don't be afraid to work on more than one pattern at once...it keeps you from getting bored and burnt out.

HamburgKnitter
10-15-2006, 07:33 AM
What an excellent thread! :cheering: Thanks for asking such a good question.

miccisue
10-15-2006, 08:48 AM
I wish I had been taught how to hold and "throw" the yarn properly. My method works, but it's not nearly as speedy as I'd like it to be. Projects seem to take me forever!!! I wish I'd been taught how to correct mistakes....I still struggle with that, figuring out which part of the stitch to slip back on the needle to go back a stitich or two. :doh:

Stitch
10-15-2006, 09:36 AM
i taught myself to knit using this website, and i so wish i had taught myself to knit continental first, rather than english. i cant for the life of me knit continental now....im still trying, but i think if you learn how to do that FIRST, it'll help so much in the long run.

trust the pattern!!! especially as a newbie...sometimes i look at a pattern and think..."ok that HAS to be wrong" but DONT make changes unless you're experienced!
I've messed things up bc I thought it just had to be wrong...turns out...I was wrong! :roflhard:

DONT buy a bunch of cheap needles and a bunch of cheap yarn. test out different types of yarn/needles...DO NOT stock up on red heart just bc its cheap!!! LOL

If you're confused about something....ASK.....dont just try to figure it out! lol
you'll save a lot of time!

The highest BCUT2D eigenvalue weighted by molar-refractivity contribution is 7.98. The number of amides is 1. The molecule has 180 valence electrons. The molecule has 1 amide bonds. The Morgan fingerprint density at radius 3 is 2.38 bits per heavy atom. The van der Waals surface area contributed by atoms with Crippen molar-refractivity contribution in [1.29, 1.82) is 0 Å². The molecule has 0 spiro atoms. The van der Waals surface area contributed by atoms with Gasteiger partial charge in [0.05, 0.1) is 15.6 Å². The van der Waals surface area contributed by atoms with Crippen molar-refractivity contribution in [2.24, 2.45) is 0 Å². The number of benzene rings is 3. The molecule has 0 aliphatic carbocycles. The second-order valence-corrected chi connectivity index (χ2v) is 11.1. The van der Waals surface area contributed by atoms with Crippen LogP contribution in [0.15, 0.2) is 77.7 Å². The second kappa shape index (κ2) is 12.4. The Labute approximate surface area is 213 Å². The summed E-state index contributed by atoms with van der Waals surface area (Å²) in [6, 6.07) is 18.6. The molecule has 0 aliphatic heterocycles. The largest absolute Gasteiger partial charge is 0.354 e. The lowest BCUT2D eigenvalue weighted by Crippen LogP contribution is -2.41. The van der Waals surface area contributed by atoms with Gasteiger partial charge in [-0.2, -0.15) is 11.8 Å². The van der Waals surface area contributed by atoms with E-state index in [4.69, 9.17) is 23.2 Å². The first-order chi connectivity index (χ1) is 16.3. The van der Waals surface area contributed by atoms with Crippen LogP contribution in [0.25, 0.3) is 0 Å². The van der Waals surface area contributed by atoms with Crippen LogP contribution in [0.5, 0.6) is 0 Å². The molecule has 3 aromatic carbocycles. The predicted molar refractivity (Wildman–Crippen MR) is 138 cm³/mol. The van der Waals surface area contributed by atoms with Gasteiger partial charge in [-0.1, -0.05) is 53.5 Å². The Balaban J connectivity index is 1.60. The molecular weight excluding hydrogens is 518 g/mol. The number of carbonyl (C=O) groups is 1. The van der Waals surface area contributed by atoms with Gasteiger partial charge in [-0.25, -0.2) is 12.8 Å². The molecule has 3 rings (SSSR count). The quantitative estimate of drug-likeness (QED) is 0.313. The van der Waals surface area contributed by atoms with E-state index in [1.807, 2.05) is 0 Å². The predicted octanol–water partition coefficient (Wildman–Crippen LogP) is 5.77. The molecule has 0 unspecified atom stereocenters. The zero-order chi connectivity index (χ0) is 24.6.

buy yarn online....its a lot cheaper, but you still get quality...


and ditto on the lion brand homespun...never buy it...its pure evil in the form of yarn

10-15-2006, 11:25 AM
2. Put tape over the mouth of that little voice that says a pattern is too complicated for you. If you can read, you can follow instructions.

This is an excellent tip!! :thumbsup:

cgd
10-15-2006, 03:18 PM
I'm a newb too, only having done this for a few months, but I have to agree with the circular needle praise. I don't have interchangeables yet, but maybe someday. I love bamboo circulars and use them almost exclusively. Unlike some others, I enjoy acrylic and cotton. Be willing to experiment with different types of needles and yarns to see what works for you. If your SO asks, the answer is NO, you can't have too much yarn or too many needles. There simply is no such thing!

jodstr2
10-15-2006, 03:26 PM
1) relax and take frequent breaks.
2) tension will be very erratic for a while, just be patient until you find your groove.
3) start with plastic needles and something heavier than worsted weight.
4) practice purling as soon as you are comfortable with knitting.
5) don't freak out out too hard about patterns, as most of them are full of variations on the basic knit and basic purl stitch, and if you follow them line-by-line slowly, you will do okay.